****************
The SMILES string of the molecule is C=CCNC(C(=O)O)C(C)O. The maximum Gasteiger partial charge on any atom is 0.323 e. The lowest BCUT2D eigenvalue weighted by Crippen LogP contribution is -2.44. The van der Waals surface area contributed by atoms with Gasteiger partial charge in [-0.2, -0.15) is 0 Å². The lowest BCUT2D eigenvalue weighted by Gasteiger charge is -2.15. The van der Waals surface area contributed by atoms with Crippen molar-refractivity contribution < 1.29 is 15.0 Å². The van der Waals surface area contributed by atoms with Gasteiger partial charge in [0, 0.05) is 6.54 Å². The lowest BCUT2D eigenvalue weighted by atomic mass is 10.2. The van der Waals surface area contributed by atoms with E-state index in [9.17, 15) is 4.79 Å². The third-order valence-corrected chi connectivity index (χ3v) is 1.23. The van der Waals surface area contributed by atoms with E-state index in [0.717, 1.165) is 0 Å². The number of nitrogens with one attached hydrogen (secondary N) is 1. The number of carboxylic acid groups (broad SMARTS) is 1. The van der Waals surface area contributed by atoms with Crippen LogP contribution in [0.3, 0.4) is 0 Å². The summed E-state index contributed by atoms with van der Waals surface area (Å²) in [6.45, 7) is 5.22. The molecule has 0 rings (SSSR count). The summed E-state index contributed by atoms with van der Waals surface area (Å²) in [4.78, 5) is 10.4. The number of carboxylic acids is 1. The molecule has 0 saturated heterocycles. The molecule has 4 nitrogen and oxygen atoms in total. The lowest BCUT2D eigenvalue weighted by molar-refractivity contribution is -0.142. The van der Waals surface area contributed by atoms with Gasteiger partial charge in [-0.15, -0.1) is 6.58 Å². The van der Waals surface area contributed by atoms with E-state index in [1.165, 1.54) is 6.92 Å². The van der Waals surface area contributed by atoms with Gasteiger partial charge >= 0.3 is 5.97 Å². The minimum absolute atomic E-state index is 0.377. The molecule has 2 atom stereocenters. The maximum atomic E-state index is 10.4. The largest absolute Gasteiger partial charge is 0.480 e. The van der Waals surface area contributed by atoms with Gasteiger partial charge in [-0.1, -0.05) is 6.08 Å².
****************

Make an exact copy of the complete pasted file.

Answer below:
The SMILES string of the molecule is C=CCNC(C(=O)O)C(C)O. The maximum Gasteiger partial charge on any atom is 0.323 e. The lowest BCUT2D eigenvalue weighted by Crippen LogP contribution is -2.44. The van der Waals surface area contributed by atoms with Gasteiger partial charge in [-0.2, -0.15) is 0 Å². The lowest BCUT2D eigenvalue weighted by Gasteiger charge is -2.15. The van der Waals surface area contributed by atoms with Crippen molar-refractivity contribution < 1.29 is 15.0 Å². The van der Waals surface area contributed by atoms with Gasteiger partial charge in [0, 0.05) is 6.54 Å². The lowest BCUT2D eigenvalue weighted by atomic mass is 10.2. The van der Waals surface area contributed by atoms with E-state index in [9.17, 15) is 4.79 Å². The third-order valence-corrected chi connectivity index (χ3v) is 1.23. The van der Waals surface area contributed by atoms with E-state index in [0.717, 1.165) is 0 Å². The number of nitrogens with one attached hydrogen (secondary N) is 1. The number of carboxylic acid groups (broad SMARTS) is 1. The van der Waals surface area contributed by atoms with Crippen LogP contribution in [0.3, 0.4) is 0 Å². The summed E-state index contributed by atoms with van der Waals surface area (Å²) in [6.45, 7) is 5.22. The molecule has 0 rings (SSSR count). The summed E-state index contributed by atoms with van der Waals surface area (Å²) in [4.78, 5) is 10.4. The number of carboxylic acids is 1. The molecule has 0 saturated heterocycles. The molecule has 4 nitrogen and oxygen atoms in total. The lowest BCUT2D eigenvalue weighted by molar-refractivity contribution is -0.142. The van der Waals surface area contributed by atoms with Gasteiger partial charge in [-0.15, -0.1) is 6.58 Å². The van der Waals surface area contributed by atoms with E-state index in [1.165, 1.54) is 6.92 Å². The van der Waals surface area contributed by atoms with Gasteiger partial charge >= 0.3 is 5.97 Å². The minimum absolute atomic E-state index is 0.377. The molecule has 2 atom stereocenters. The maximum atomic E-state index is 10.4. The largest absolute Gasteiger partial charge is 0.480 e. The van der Waals surface area contributed by atoms with Gasteiger partial charge in [-0.1, -0.05) is 6.08 Å².